Lake Oroville in California Rises Nearly 20 Feet in 10 Days
Lake Oroville in California Rises Nearly 20 Feet in 10 Days

In 2014, California suffered one of its worst droughts in a century, and lakes and reservoirs around the state were drying up. Thankfully, El Niño came along this winter, filling up some of those parched bodies of water at a rapid pace.

According to hourly mappings by the state’s department of water resources (DWR), Lake Oroville has had its water levels rise by a stunning 17 feet in just 10 day, KRCR News reports.

“This is excellent, this is what we need,” Kevin Wright of the DWR told KRCR.

In August 2014, the drought had reduced Lake Oroville to carrying at just 32 percent of its capacity, according to NBC. El Niño brought rain to the region, but the lake has yet to fully recover.

In this before-and-after composite image, (Top) The Enterprise Bridge passes over full water levels at a section of Lake Oroville on July 20, 2011 in Oroville, California. (Bottom)  The Enterprise Bridge passes over a section of Lake Oroville that is nearly dry on August 19, 2014. (Credits: TOP - Paul Hames/California Department of Water Resources. BOTTOM -  Justin Sullivan/Getty Images)
In this before-and-after composite image, (Top) The Enterprise Bridge passes over full water levels at a section of Lake Oroville on July 20, 2011 in Oroville, California. (Bottom)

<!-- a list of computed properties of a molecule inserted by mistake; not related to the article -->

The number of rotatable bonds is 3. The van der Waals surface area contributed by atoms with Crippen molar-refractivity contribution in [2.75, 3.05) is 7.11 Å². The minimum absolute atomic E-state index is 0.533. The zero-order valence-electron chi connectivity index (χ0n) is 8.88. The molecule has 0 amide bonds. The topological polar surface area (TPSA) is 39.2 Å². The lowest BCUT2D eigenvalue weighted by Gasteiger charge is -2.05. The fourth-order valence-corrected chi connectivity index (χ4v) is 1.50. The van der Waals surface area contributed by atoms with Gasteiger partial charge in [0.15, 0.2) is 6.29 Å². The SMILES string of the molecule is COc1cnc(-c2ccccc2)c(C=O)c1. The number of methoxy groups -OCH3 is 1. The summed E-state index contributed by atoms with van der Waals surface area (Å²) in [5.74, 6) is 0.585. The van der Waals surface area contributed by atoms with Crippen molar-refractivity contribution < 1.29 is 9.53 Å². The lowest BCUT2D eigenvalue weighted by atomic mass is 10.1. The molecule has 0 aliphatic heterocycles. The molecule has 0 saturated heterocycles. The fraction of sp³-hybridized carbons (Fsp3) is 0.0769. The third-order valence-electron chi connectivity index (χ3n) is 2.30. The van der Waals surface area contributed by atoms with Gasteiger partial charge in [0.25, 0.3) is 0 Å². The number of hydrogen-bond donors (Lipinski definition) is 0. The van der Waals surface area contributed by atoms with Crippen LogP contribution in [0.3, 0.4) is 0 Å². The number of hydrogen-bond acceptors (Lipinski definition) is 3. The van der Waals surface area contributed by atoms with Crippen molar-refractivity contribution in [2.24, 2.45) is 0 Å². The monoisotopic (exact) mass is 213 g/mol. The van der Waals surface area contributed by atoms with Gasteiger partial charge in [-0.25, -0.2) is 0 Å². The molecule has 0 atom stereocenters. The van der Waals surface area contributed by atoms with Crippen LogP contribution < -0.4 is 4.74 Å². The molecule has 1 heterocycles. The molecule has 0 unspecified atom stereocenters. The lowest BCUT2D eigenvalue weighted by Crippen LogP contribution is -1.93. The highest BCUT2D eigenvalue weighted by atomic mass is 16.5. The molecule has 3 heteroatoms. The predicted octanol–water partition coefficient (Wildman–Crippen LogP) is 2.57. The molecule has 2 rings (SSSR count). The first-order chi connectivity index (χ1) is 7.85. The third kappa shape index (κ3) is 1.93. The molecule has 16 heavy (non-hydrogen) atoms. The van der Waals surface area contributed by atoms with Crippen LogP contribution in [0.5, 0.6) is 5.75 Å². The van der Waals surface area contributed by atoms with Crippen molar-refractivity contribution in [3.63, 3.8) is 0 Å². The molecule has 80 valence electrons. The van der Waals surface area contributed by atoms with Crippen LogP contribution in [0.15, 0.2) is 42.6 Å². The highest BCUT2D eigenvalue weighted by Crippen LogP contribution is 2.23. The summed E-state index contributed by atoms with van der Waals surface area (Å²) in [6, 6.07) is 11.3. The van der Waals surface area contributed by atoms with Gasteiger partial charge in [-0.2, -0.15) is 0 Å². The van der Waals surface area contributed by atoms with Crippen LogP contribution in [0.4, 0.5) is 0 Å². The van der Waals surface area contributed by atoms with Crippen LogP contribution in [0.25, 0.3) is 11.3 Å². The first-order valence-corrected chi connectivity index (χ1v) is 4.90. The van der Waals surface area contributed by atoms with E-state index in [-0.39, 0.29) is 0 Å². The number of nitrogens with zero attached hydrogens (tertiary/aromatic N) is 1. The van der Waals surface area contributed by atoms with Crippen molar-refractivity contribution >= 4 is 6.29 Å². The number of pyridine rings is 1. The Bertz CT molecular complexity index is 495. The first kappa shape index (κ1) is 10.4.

The Enterprise Bridge passes over a section of Lake Oroville that is nearly dry on August 19, 2014. (Credits: (Top) – Paul Hames/California Department of Water Resources. (Bottom) – Justin Sullivan/Getty Images)

“We are not out of the drought,” Wright said. “We’re just … we’re not. The lake has a long ways to go before it’s full. So, we still need to conserve water.”

The lake has a reserve carrying capacity of 900 feet, which it usually returns to at the crest of its cycle. Oroville is currently filled at around 690 feet, which means it still has more than 200 feet to go.

Wright hopes for several more big storms before the end of winter.

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